Leadership Now and in the New Normal

You can’t just “follow the science”, but don’t ignore scientific method

Decision making in times of unusual uncertainty is one of the greatest, perhaps the single greatest, challenges of leadership.  Navigating the current COVID-19 crisis and crafting appropriate responses has been a challenge for leaders around the world.  And whatever happens, we are likely to have years of second-guessing as to what we could have done differently.  To some extent this is inevitable – with so many unknowns, it is a certainty that we either over-reacted or under-reacted, deploying certain measures either too early or too late; and we may never know which, as we cannot go back in time and try something different.

As we slowly return to some kind of new normal, what lessons can business leaders draw from this situation and its evolving challenges?  One piece of advice that has emerged recently is the idea that we just need to ‘follow the science.’  That sound bite must test well, but it is based on the false choice that we must either follow the science or ignore the science and ‘go with our gut.’  In truth, no right-thinking person is in favor of ignoring ‘the science.’ But deciding which science to follow and what actions are indicated remains difficult, as it is during any rapidly evolving crisis in business or elsewhere, for a number of reasons:

  • First, scientific certainty takes a long time.  In a quickly evolving crisis, action needs to be taken before all the facts are in.  This means that we are not dealing with ‘settled’ science, rather we are dealing with models and projections.  And while some of those models have improved dramatically, many were initially fabulously wrong, as models almost always are. 
  • Second, when it comes to policy, not all scientists agree.  At the present time, there are respected doctors arguing that we should extend shut-down orders until a vaccine is found and others suggesting that the health impact of the shutdown (depression, suicide, domestic violence, postponing medical treatment) may actually be worse than the impact of the virus. Further, many individual scientists have changed their minds over time. In the world of science, this is a good thing – when presented with new information, science ‘revises its hypotheses.’  But this makes it difficult to rely on scientific opinion alone to make long-range decisions.
  • Third, scientists are human beings and as such, they are biased.  It would be nice to think that because someone has an advanced degree in a scientific discipline, they can look at a set of facts and draw an objective conclusion, but that is not how our brains work.  Every one of us, regardless of background or intelligence, makes conclusions based on emotional factors and then ‘tells ourselves a story’ with selected facts.  Selective interpretation of data is part of why well-meaning people disagree on so many things (see “The Righteous Mind” by Jonathan Haidt, for a thorough explanation of this phenomenon and its implications).  At a minimum, this means even the ‘experts’ favor solutions that leverage their particular expertise – so in a complex business situation, no single expert is likely to have the complete perspective.
  • Lastly, and closely related to the previous reason, for complicated issues, no single branch of science has all the answers.  Complex decisions require trade-offs.  So, a decision-maker has to balance contradictory and sometimes seemingly irreconcilable advice.  As the current situation highlights, it can be tempting to focus only on the most visible aspects of the crisis.  But every decision reflects a cost or a compromise, and sometimes there are second and third order effects that are not immediately evident.  For example, as already mentioned, keeping the economy shut down has a personal as well as financial cost.  How and when to open up is a challenging question, and no wonder that you might get different recommendations from those who specialize in different aspects of the problem.  The same is true in business, leaders need to clearly define objectives, align incentives and coordinate goals to make these dynamic trade-offs over time.  Further, they need to recognize that in a crisis, specific goals and targets may need to change as the assumptions underlying them are no longer valid.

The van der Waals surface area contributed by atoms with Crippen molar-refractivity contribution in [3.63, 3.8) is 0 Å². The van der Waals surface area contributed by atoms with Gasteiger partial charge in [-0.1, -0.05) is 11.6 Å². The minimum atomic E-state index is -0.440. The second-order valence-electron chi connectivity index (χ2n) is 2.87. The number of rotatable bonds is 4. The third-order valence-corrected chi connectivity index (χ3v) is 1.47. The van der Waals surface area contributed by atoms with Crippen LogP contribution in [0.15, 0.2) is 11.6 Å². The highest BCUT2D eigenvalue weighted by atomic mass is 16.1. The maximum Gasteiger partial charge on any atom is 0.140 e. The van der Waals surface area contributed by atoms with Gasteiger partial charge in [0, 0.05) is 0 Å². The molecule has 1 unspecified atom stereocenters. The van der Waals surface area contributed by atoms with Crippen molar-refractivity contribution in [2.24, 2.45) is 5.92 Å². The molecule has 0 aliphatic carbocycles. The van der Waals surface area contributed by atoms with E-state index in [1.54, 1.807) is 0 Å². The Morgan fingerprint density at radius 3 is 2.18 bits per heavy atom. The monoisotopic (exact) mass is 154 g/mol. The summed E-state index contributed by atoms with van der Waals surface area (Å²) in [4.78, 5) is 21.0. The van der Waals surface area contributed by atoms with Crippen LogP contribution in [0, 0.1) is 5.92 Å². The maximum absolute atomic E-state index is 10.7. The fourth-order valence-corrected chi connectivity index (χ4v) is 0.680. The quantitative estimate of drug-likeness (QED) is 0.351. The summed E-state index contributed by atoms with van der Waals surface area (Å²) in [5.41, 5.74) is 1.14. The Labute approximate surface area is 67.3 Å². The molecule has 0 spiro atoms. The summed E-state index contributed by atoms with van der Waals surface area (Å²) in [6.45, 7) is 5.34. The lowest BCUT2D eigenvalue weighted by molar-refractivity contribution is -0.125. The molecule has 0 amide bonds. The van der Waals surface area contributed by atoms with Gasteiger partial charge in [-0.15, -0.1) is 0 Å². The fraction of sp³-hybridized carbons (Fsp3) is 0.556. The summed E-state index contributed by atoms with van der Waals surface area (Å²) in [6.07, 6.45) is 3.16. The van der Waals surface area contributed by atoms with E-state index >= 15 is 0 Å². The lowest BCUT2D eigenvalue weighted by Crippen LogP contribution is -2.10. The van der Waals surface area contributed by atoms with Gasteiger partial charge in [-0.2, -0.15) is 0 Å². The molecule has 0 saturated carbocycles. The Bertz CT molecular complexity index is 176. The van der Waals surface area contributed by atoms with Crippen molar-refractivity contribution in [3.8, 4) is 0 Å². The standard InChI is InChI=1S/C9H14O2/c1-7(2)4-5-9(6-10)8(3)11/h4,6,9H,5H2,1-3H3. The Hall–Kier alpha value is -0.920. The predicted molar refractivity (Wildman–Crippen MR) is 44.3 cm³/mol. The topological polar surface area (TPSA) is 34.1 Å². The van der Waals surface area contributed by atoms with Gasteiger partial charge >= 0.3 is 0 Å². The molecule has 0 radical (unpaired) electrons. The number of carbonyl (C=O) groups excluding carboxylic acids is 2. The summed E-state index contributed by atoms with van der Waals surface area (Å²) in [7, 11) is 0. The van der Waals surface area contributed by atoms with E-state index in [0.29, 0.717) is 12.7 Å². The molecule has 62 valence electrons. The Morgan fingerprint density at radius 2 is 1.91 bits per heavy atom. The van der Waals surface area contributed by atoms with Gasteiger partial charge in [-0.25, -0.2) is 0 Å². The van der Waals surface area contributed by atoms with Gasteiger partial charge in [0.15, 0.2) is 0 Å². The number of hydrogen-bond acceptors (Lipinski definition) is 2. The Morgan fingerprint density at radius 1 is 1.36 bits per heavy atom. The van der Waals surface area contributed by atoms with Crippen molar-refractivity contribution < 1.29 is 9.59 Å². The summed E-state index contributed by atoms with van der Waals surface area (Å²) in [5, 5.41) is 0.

So, if you can’t just ‘follow the science,’ what is a leader to do? We have long counseled our clients to follow a hypothesis-driven approach and that advice hasn’t changed.  In short, just because individual scientists may be wrong, don’t give up on the scientific method.

Scientific method, as you may or may not remember from middle school, is what makes the idea of scientific progress possible.  One forms a hypothesis consistent with observable facts, designs an experiment to test that hypothesis and determines if it can be accepted or rejected.  After multiple tests, accepted hypotheses become theories (note they are not ‘facts’ as counter-examples might still surface) and rejected hypotheses get re-formulated for further testing.

In a simple example, if you have a hypothesis that water will boil at a lower temperature at a higher altitude because of the lower atmospheric pressure, you can stash some water and a Bunsen burner into your backpack and climb a mountain to run a test and measure the result.

In business, we have seen broad adoption of the word ‘hypothesis,’ probably something for which we can thank consultants.  But, as one of our clients pointed out, just saying “my hypothesis is…” to mean “well, I think that…” may make you sound smarter but doesn’t really change anything.  So how should business leaders use this type of thinking, and why is it particularly relevant during a crisis?  Here are a few pointers: